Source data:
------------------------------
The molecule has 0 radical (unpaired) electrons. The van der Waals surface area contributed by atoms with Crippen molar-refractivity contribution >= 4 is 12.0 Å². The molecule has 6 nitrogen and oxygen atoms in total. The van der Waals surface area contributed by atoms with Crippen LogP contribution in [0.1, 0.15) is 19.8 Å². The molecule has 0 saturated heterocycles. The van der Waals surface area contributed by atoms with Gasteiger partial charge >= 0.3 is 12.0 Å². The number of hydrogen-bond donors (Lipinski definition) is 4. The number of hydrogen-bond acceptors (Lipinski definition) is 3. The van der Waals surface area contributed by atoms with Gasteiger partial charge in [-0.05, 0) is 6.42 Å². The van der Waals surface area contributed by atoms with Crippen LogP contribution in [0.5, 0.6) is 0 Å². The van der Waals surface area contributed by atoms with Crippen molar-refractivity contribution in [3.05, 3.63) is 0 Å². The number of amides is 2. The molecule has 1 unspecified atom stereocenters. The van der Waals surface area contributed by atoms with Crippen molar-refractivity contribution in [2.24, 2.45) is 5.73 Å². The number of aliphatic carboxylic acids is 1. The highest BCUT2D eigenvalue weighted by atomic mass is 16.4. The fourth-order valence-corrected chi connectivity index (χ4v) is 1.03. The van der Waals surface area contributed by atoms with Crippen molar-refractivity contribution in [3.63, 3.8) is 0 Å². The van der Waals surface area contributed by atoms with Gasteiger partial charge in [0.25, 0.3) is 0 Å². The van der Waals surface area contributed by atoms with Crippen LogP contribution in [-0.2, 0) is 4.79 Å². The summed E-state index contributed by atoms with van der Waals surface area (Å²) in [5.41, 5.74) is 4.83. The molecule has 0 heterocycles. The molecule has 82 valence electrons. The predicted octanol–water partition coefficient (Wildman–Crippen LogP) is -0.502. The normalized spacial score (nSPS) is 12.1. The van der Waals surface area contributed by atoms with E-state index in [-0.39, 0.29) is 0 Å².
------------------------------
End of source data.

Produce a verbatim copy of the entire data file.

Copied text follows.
The molecule has 0 radical (unpaired) electrons. The van der Waals surface area contributed by atoms with Crippen molar-refractivity contribution >= 4 is 12.0 Å². The molecule has 6 nitrogen and oxygen atoms in total. The van der Waals surface area contributed by atoms with Crippen LogP contribution in [0.1, 0.15) is 19.8 Å². The molecule has 0 saturated heterocycles. The van der Waals surface area contributed by atoms with Gasteiger partial charge >= 0.3 is 12.0 Å². The number of hydrogen-bond donors (Lipinski definition) is 4. The number of hydrogen-bond acceptors (Lipinski definition) is 3. The van der Waals surface area contributed by atoms with Gasteiger partial charge in [-0.05, 0) is 6.42 Å². The van der Waals surface area contributed by atoms with Crippen LogP contribution in [0.5, 0.6) is 0 Å². The van der Waals surface area contributed by atoms with Crippen molar-refractivity contribution in [3.05, 3.63) is 0 Å². The number of amides is 2. The molecule has 1 unspecified atom stereocenters. The van der Waals surface area contributed by atoms with Crippen molar-refractivity contribution in [2.24, 2.45) is 5.73 Å². The number of aliphatic carboxylic acids is 1. The highest BCUT2D eigenvalue weighted by atomic mass is 16.4. The fourth-order valence-corrected chi connectivity index (χ4v) is 1.03. The van der Waals surface area contributed by atoms with Crippen molar-refractivity contribution in [3.63, 3.8) is 0 Å². The van der Waals surface area contributed by atoms with Gasteiger partial charge in [0.25, 0.3) is 0 Å². The van der Waals surface area contributed by atoms with Crippen LogP contribution in [-0.2, 0) is 4.79 Å². The summed E-state index contributed by atoms with van der Waals surface area (Å²) in [5.41, 5.74) is 4.83. The molecule has 0 heterocycles. The molecule has 82 valence electrons. The predicted octanol–water partition coefficient (Wildman–Crippen LogP) is -0.502. The normalized spacial score (nSPS) is 12.1. The van der Waals surface area contributed by atoms with E-state index in [-0.39, 0.29) is 0 Å².